Then & Now: Greg Bohannan lives dream as pro angler

by Jeff Della Rosa ([email protected]) 260 views 

Editor’s Note: The following story appeared in the Sept. 27 issue of the Northwest Arkansas Business Journal. “Then & Now” is a profile of a past member of the Business Journal’s Forty Under 40 class.

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Greg Bohannan’s dream to become a professional angler became a reality in 2008 after he left a career at Tyson Foods.

“From the time I was 10 years old, I wanted to be a professional fisherman,” Bohannan said. “The timing was right. I was always fishing on the side in a lot of local circuits and some regional circuits. My wife and I had a plan. She wanted to be a nurse anesthetist, and she went back to anesthesia school and finished that. When she got finished with that, our plan was for me to try to make it as a pro fisherman. She pushed me to do it.

“In 2007, I left [Tyson Foods] and qualified for the tour and immediately started having success on tour. … The rest is history.”

Bohannan led Tyson Foods’ original processing plant and oversaw about 500 employees when the Northwest Arkansas Business Journal named him to the Forty Under 40 class in 2002. He spent 13 years working for Tyson Foods.

After leaving the company, he took a year to qualify for the Fishing League Worldwide (FLW) Tour. Early in his fishing career, he said his success allowed him to land sponsorships, including with Kellogg’s Pop-Tarts.

“The sponsorship deal came quick, and it made it an easy transition,” he noted.

According to Major League Fishing, Bohannan is a power fisherman who loves to throw a crankbait. He has three career wins, 21 top 10 finishes and more than $920,000 in winnings since his first FLW tournament in 1999. Tulsa, Okla.-based Major League Fishing (MLF) acquired FLW in 2019.

Bohannan, 49, pointed to the 2014 Walmart FLW Tour event at Lake Okeechobee in southern Florida as a career highlight. He finished second with a haul of 82 pounds, 8 ounces over the four-day event.

“I caught most of the fish on a topwater, so I got to see all of that 80-something pounds eat the bait,” he said. “That’s pretty fun to watch those explosive bites. If you were to Google my name and Lake Okeechobee, one of those bites will come up that was on TV. It was pretty cool.”

Asked about his success as an angler, Bohannan said he played college baseball and football and has always been competitive. After college, he wanted to continue to compete, and fishing was that outlet.

“I feel like God gave me a lot of good outdoor skills to do this, and I’ve enjoyed every minute of it,” he added.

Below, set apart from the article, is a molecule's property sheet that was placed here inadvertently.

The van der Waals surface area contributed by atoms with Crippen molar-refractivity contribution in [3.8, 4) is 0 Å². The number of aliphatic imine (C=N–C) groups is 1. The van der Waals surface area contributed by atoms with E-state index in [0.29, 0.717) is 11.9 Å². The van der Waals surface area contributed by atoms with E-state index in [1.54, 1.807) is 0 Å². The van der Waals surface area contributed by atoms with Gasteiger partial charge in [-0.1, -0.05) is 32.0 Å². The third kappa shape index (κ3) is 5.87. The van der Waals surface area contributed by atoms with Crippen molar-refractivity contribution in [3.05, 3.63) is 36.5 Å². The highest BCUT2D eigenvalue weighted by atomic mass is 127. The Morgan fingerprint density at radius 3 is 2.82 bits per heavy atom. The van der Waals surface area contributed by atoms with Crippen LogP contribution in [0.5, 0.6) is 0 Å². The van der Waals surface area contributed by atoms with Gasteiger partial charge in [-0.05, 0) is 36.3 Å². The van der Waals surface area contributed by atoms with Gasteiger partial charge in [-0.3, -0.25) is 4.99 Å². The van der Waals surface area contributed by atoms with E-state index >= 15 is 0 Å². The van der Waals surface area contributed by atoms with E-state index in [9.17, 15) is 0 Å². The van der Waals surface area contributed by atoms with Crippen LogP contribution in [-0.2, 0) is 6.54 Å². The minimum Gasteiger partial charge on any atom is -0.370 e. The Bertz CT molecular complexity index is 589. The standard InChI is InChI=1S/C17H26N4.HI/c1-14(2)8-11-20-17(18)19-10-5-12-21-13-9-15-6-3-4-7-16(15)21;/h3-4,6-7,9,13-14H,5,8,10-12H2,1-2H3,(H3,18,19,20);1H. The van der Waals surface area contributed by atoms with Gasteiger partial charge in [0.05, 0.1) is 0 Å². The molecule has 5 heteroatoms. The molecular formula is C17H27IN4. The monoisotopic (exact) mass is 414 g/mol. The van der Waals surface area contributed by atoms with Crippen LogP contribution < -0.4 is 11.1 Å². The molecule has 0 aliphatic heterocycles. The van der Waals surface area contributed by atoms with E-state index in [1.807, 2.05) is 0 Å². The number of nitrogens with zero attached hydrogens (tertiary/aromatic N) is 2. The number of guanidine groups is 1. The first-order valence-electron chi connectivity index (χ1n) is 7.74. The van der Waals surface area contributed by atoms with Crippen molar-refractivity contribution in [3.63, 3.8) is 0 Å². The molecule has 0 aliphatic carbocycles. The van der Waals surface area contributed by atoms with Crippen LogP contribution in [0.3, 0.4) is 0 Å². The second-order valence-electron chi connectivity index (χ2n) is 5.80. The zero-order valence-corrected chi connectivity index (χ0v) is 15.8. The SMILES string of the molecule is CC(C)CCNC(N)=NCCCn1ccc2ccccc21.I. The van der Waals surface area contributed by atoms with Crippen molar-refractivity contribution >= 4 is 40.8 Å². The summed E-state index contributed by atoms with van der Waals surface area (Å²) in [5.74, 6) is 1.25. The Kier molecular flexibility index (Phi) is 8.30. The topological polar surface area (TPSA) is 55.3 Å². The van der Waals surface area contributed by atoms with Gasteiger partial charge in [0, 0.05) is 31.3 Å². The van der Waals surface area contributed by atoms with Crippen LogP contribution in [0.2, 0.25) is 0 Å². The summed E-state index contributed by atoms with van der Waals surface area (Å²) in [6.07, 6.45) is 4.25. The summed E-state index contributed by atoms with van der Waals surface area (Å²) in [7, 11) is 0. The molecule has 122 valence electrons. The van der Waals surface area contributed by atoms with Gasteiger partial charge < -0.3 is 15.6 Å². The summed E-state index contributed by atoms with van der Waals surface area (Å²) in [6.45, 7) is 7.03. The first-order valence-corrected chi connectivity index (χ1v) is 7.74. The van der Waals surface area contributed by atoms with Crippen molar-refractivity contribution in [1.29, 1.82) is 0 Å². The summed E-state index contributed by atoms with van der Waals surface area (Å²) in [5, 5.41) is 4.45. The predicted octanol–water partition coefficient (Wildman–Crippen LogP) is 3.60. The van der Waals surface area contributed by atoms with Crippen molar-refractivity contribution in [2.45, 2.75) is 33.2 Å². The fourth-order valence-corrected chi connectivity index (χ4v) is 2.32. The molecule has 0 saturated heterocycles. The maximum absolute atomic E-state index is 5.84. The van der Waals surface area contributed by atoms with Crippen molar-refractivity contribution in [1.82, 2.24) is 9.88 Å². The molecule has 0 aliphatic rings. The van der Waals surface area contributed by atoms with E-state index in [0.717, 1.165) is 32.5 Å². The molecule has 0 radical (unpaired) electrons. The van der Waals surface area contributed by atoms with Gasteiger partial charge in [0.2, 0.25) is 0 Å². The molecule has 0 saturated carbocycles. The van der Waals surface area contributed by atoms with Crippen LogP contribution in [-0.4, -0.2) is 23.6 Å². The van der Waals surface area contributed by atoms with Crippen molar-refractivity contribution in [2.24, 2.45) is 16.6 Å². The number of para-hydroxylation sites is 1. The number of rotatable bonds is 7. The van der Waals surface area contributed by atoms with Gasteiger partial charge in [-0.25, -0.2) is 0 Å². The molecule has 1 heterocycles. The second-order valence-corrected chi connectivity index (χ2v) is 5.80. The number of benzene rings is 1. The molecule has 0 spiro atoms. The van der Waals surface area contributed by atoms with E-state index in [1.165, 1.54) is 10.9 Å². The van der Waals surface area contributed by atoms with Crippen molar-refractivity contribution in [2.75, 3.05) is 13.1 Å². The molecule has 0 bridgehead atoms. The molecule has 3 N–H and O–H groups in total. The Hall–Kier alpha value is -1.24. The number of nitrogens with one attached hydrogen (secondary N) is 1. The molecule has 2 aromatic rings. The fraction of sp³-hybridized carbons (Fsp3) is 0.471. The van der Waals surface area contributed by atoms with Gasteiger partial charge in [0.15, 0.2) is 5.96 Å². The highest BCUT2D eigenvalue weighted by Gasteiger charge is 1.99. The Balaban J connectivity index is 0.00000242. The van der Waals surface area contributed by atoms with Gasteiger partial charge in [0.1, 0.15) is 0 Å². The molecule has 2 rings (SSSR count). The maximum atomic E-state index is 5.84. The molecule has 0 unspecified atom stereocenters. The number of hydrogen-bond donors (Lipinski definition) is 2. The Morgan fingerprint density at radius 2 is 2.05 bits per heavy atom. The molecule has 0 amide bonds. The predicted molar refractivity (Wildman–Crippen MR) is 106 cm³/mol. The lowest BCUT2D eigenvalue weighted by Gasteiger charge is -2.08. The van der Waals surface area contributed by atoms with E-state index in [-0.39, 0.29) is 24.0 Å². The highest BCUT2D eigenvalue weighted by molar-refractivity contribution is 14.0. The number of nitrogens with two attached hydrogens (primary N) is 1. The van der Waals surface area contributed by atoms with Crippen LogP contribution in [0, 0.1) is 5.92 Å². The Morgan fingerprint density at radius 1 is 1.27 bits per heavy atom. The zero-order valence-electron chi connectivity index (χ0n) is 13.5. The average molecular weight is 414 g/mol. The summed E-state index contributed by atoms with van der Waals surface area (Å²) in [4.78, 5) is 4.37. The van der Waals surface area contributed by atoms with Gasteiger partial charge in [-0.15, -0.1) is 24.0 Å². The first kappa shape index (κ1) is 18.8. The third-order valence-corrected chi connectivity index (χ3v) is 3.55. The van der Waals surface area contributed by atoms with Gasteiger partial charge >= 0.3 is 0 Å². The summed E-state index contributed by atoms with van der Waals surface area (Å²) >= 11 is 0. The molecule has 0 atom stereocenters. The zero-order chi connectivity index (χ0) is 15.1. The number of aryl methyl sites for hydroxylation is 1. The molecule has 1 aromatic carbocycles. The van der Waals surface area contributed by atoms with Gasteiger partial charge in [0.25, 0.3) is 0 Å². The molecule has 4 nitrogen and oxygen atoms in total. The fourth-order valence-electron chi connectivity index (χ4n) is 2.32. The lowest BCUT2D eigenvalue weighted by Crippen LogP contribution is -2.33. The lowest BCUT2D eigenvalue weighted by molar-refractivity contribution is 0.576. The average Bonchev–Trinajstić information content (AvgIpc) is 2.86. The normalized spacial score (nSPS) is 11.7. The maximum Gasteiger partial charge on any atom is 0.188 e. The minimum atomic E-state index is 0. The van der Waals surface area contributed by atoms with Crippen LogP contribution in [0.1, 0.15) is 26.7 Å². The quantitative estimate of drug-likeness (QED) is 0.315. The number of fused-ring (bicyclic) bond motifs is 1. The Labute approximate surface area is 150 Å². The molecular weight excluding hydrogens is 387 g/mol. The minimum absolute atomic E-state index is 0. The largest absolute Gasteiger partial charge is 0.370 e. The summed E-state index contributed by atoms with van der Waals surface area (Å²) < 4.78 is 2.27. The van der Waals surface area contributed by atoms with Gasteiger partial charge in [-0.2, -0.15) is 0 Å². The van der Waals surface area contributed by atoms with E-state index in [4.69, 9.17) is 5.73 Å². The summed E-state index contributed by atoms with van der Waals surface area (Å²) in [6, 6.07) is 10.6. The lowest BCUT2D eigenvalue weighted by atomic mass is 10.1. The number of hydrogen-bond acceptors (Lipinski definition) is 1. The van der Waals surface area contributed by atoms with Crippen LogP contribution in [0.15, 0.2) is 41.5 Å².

He said he’s always been a consistent fisherman and maintains a never-give-up attitude. The heaviest largemouth bass he’s caught was 9 pounds, 2 ounces at Pickwick Lake in Florence, Ala. In tournaments, anglers can keep up to five fish per day, and his heaviest one-day haul was 27 pounds, 2 ounces at Lake Okeechobee in 2014.

Bohannan participates in the MLF Pro Circuit, formerly the FLW Tour, that includes six or seven tournaments and a championship each year. He also takes part in the Toyota Series, which includes three events and a championship annually.

Overall, he competes in about 12 tournaments, and including practice, he is fishing between 200 and 220 days each year. That also includes fishing in the area, as a guide and charity and sponsor trips. Pringles has been his title sponsor for the past four years.

He recently completed the 2021 season at the St. Lawrence Seaway in New York. His first tournament of the 2022 season will be at Sam Rayburn Reservoir in Texas.

Between seasons, he’s renegotiating contracts. He also receives and sells a Bass Cat boat each year, works on the artwork for the new one and acquires new fishing equipment and jerseys.

Since the onset of the COVID-19 pandemic, it’s caused tournaments to be postponed, but only one event was canceled in 2020. Also, the events have spectator capacity limits, and anglers wear face coverings when launching or at weigh-ins.

The Elm Springs native said his next big career goals are to win a tour event and championship. He and his wife, Holly, and son, Brock, reside near Bentonville. Bohannan supports high school fishing events and enjoys archery deer hunting.

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